2. DoD or at least the military, doesn't want to be in the development business. They only have a finite amount of bodies, which they can devote to war fighting, and don't want to waste them on support roles (try not to laugh to hard, I know they don't do a good job of this either, but that is the concept anyway). They get around this by hiring civilians and contracting support roles out, but often, this leads to enormous amounts of oversight and administrative overhead (and don't forget about the opportunity to line the PORK barrel while you are at it), and suddenly what was an inexpensive concept is not a multi-million dollar monster with a life of its own.

3. It's far easier to find vulnerabilities that it is to fix them. Also, systems have gotten so complex, and with so many components, and at times a house of cards looks more stable than a server (DCTS, I'm looking at you).

I think China might have the right idea. Mandate your own OS, and only let it be used for official purposes. This is a great idea on paper, but in practice it would run afoul of the issues mentioned above. It might work for China if they don't have a lot of modernization or a bunch of legacy systems already, that would need to be converted. They may have the willpower to want to spend the money needed to make everything happen, but I don't see the US doing this anytime soon. It is probably going to take some very painful lapses to occur before this will take place.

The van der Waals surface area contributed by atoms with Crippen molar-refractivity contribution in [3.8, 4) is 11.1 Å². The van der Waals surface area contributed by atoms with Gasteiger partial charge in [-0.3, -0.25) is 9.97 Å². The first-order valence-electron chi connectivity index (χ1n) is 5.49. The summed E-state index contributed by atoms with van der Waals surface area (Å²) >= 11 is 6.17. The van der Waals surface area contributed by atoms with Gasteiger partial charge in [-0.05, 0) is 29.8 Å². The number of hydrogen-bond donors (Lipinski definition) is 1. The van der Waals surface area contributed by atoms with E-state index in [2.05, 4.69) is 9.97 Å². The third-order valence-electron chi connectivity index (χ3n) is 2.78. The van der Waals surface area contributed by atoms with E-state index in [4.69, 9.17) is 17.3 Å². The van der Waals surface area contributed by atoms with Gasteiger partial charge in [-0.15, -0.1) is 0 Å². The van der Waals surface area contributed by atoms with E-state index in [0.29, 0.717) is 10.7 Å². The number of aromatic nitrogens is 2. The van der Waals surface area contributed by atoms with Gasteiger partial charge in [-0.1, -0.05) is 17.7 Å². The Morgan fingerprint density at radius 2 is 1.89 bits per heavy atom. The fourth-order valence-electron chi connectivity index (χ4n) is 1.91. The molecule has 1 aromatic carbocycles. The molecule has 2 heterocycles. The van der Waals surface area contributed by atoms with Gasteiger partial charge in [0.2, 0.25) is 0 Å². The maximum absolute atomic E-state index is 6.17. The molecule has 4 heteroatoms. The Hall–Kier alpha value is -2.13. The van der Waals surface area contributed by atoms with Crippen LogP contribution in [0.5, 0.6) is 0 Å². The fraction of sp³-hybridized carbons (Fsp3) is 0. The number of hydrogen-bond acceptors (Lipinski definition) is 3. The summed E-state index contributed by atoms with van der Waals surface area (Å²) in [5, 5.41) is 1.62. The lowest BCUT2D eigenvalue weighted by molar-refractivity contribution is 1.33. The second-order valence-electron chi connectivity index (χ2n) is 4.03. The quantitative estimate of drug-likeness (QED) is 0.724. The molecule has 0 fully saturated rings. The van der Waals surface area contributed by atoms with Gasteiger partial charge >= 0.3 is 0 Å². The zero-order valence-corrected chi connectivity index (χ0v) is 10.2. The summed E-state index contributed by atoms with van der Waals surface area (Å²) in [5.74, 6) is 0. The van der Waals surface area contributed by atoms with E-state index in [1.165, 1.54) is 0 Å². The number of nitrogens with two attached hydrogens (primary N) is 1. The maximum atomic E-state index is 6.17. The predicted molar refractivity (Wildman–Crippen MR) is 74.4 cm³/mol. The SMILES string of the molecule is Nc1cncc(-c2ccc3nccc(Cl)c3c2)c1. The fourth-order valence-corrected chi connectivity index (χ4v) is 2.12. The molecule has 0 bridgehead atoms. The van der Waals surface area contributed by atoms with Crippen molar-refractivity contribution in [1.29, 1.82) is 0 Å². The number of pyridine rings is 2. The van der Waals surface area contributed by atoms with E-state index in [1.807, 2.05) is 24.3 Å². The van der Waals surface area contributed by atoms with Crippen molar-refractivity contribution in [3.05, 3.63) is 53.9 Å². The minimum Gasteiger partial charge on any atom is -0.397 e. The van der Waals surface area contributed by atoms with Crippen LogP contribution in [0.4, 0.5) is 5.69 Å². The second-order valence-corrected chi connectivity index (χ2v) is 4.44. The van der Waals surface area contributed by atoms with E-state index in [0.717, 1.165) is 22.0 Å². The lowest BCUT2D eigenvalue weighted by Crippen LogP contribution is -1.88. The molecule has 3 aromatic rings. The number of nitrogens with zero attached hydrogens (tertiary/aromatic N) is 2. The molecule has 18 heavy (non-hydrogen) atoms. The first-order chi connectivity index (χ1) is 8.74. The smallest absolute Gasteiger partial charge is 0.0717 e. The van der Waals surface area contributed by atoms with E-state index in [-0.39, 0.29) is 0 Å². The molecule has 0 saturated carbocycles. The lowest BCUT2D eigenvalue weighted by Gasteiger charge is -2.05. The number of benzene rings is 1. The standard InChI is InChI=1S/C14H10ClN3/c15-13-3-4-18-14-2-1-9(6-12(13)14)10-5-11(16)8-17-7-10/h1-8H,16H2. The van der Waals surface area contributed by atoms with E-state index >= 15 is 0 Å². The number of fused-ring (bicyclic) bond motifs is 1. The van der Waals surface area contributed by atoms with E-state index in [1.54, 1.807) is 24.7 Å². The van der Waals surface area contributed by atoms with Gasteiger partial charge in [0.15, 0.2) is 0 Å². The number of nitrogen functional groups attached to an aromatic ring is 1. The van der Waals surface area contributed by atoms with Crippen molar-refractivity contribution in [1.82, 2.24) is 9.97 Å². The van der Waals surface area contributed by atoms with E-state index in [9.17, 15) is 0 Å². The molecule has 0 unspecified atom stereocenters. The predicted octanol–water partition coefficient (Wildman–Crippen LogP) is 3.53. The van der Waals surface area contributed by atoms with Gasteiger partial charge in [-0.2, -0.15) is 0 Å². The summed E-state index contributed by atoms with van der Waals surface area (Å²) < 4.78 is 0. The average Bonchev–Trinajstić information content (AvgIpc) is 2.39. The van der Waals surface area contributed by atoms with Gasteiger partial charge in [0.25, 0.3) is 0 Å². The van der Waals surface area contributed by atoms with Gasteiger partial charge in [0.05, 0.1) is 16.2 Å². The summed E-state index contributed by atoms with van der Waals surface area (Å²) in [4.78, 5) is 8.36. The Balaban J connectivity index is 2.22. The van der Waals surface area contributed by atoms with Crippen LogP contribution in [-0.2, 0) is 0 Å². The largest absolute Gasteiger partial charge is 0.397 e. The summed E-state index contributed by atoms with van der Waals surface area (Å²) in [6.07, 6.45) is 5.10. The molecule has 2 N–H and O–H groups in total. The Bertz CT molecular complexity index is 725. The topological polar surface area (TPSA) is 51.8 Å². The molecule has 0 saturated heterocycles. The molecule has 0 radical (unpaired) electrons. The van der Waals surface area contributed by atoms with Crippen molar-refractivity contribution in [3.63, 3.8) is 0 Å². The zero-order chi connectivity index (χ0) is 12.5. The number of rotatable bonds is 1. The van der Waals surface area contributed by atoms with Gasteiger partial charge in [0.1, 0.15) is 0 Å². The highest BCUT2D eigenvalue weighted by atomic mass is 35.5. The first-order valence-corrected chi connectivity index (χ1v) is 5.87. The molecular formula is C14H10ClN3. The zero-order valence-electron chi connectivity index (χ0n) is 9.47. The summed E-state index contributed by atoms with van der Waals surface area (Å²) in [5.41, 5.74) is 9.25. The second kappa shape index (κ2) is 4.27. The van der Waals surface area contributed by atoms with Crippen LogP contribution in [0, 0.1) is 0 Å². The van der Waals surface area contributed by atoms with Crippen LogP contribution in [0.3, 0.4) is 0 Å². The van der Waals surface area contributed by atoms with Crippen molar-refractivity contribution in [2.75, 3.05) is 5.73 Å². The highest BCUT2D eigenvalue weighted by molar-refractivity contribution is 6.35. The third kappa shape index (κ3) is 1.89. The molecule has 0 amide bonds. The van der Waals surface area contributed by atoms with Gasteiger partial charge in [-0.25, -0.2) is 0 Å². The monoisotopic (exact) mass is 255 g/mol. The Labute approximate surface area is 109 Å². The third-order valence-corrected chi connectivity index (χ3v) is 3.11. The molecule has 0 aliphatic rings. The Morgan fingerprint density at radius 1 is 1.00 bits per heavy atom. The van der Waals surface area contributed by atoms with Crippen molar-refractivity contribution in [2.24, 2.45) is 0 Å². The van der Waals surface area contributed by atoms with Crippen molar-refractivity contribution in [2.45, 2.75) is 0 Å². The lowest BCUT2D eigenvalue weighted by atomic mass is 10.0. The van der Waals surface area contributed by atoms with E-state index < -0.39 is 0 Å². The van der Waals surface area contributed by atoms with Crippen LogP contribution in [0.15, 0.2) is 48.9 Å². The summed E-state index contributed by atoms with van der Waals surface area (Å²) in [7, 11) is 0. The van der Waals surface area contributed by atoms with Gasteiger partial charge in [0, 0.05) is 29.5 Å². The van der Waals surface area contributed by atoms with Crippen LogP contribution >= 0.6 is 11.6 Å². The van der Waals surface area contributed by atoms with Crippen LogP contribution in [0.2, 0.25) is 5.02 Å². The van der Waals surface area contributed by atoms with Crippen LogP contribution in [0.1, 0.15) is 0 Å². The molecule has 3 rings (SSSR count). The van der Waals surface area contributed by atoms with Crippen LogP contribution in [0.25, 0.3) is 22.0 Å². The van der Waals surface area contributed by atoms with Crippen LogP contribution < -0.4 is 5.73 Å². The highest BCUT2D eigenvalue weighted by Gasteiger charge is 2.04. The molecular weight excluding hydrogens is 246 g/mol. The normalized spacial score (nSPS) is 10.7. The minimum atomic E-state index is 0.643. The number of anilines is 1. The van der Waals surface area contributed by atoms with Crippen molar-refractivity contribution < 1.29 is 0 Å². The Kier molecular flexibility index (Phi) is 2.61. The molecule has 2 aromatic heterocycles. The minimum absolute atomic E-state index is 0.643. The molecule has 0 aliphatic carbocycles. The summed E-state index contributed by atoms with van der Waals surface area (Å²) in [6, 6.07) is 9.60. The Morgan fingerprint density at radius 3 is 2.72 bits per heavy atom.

I apologize if I seem like for the over use of acronyms, but hey, this is about a DoD system :)

As far as the OP goes, you might talk to some guys who are maintaining *nix systems on networks other than NIPRnet, to see if they have created their own distros, repos, or if they are doing something else. I do feel your pain, as I recall the days of STIGing Solaris 8, when it came with BIND 8 embedded in it, and even though you weren't running a DNS server on it, it would still flag as a vulnerability (No version of BIND 8 was considered secure, you had to use 9... but you didn't want to install 9 unless you were running a DNS server...what a great circular arguments were had over this), and if you got a new guy doing the STIG, you had to educate him all over about it.